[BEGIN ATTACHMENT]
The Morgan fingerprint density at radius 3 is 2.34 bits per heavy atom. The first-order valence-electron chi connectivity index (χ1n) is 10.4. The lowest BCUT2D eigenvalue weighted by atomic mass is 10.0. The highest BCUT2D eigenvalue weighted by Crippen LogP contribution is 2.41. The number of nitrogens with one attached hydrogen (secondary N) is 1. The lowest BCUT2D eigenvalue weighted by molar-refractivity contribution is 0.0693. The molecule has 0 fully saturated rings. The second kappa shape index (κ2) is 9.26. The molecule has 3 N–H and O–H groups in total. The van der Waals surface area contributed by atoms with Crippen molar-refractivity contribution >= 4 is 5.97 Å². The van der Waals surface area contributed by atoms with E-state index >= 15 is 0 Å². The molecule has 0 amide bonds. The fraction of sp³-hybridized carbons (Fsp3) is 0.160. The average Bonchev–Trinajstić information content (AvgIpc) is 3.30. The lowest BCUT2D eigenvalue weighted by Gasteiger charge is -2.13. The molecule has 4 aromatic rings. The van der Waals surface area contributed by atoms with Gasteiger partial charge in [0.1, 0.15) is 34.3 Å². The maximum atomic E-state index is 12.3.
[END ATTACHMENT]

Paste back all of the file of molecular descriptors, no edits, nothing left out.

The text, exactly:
The Morgan fingerprint density at radius 3 is 2.34 bits per heavy atom. The first-order valence-electron chi connectivity index (χ1n) is 10.4. The lowest BCUT2D eigenvalue weighted by atomic mass is 10.0. The highest BCUT2D eigenvalue weighted by Crippen LogP contribution is 2.41. The number of nitrogens with one attached hydrogen (secondary N) is 1. The lowest BCUT2D eigenvalue weighted by molar-refractivity contribution is 0.0693. The molecule has 0 fully saturated rings. The second kappa shape index (κ2) is 9.26. The molecule has 3 N–H and O–H groups in total. The van der Waals surface area contributed by atoms with Crippen molar-refractivity contribution >= 4 is 5.97 Å². The van der Waals surface area contributed by atoms with E-state index >= 15 is 0 Å². The molecule has 0 amide bonds. The fraction of sp³-hybridized carbons (Fsp3) is 0.160. The average Bonchev–Trinajstić information content (AvgIpc) is 3.30. The lowest BCUT2D eigenvalue weighted by Gasteiger charge is -2.13. The molecule has 4 aromatic rings. The van der Waals surface area contributed by atoms with Gasteiger partial charge in [0.1, 0.15) is 34.3 Å². The maximum atomic E-state index is 12.3.